We should guard against the mistaken notion that the will of God is always to be found in doing the things which we like to do. Many times, and in many ways, the preferences of our fallen flesh will run counter to the will of God. On any such occasion it would be easy to conclude that a brother in Christ who might admonish us to faithfulness in doing God’s will was trying to bring us into bondage. The criterion by which the will of God can be properly determined is not our preferences, but the plain statements of the Word of God. In our Christian experience, if we find ourselves circumventing the Divine requirements, it will be because we have not yet learned fully to appreciate our privilege of being bond slaves of the Lord, that we are being guided by the reasonings of the flesh while trying to make ourselves believe that we are merely exercising our liberty in Christ.

Depending upon our background of experience and education, and also upon our natural temperaments, there are various requirements of the will of God which we may find grievous until we learn to love them. For example, the apostle admonishes, “Obey them that have the rule over you.” (Heb. 13:17) This, of course, does not mean that a Christian is to render servile obedience to any human being, but it does indicate that in the properly constituted organization of the New Creation some are elected to be servants, and that these should be respected in proportion to their faithfulness to the Lord, to the truth, and to the brethren. Obedience to this admonition involves recognition of the Lord’s arrangements for his people in connection with each local ecclesia or congregation. But this is not always pleasing to the flesh. We might be inclined to say, “I am free in Christ. I do not need to recognize the authority of any congregation of the Lord’s people. I prefer to exercise my liberty in Christ and not to be tied down to any ecclesia.” Such expressions are merely the reasonings of the fallen flesh, and to use the expression, “Liberty in Christ” as a justification for our own preferences is unwarranted, and a misnomer.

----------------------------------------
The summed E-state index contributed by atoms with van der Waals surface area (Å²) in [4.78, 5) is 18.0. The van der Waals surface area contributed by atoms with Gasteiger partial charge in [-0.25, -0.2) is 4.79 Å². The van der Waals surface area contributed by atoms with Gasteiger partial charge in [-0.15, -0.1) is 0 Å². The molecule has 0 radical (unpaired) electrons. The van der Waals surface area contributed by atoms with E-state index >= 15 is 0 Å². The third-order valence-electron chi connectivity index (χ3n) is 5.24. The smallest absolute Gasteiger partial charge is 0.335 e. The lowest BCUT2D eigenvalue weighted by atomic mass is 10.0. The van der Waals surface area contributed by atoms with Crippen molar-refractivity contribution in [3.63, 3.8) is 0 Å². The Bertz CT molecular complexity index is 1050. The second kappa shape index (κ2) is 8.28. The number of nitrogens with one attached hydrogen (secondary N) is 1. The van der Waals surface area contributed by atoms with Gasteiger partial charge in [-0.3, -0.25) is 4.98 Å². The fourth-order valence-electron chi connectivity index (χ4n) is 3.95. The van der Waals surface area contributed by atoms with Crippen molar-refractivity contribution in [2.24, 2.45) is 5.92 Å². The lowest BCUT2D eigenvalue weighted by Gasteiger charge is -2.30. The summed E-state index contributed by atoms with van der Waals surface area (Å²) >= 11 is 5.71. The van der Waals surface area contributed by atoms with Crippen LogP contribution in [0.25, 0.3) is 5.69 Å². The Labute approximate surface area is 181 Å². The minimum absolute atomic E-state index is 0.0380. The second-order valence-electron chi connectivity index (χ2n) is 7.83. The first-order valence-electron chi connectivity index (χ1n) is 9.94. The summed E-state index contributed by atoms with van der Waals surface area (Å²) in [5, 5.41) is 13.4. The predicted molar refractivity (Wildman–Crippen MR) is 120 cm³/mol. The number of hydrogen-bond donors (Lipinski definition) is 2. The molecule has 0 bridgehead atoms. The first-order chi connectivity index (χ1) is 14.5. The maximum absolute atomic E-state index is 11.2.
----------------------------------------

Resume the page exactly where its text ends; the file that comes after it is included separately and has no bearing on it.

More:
The apostle exhorts us to “consider one another to provoke unto love and to good works.” (Heb. 10:24) If in obeying this admonition a brother exhorts us to be faithful along these lines, encouraging us to be zealous in laying down our lives in the service of God as an expression of our love for him, let us not resent it. Let us not try to justify our lack of zeal with the excuse that someone is trying to bring us into bondage by encouraging us to faithfulness in the Divine service. We would much rather conclude that there is nothing to be done, that all God expects of us is to study his Word and attend meetings with a fair degree of regularity, exercising the spirit “of a sound mind” (II Tim. 1:7) by not going to meetings when we are too tired, or the weather is unfavorable. This, some may argue, is their liberty in Christ, hence they resent being reminded of their responsibilities toward God, and charge that someone is trying to bring them into bondage.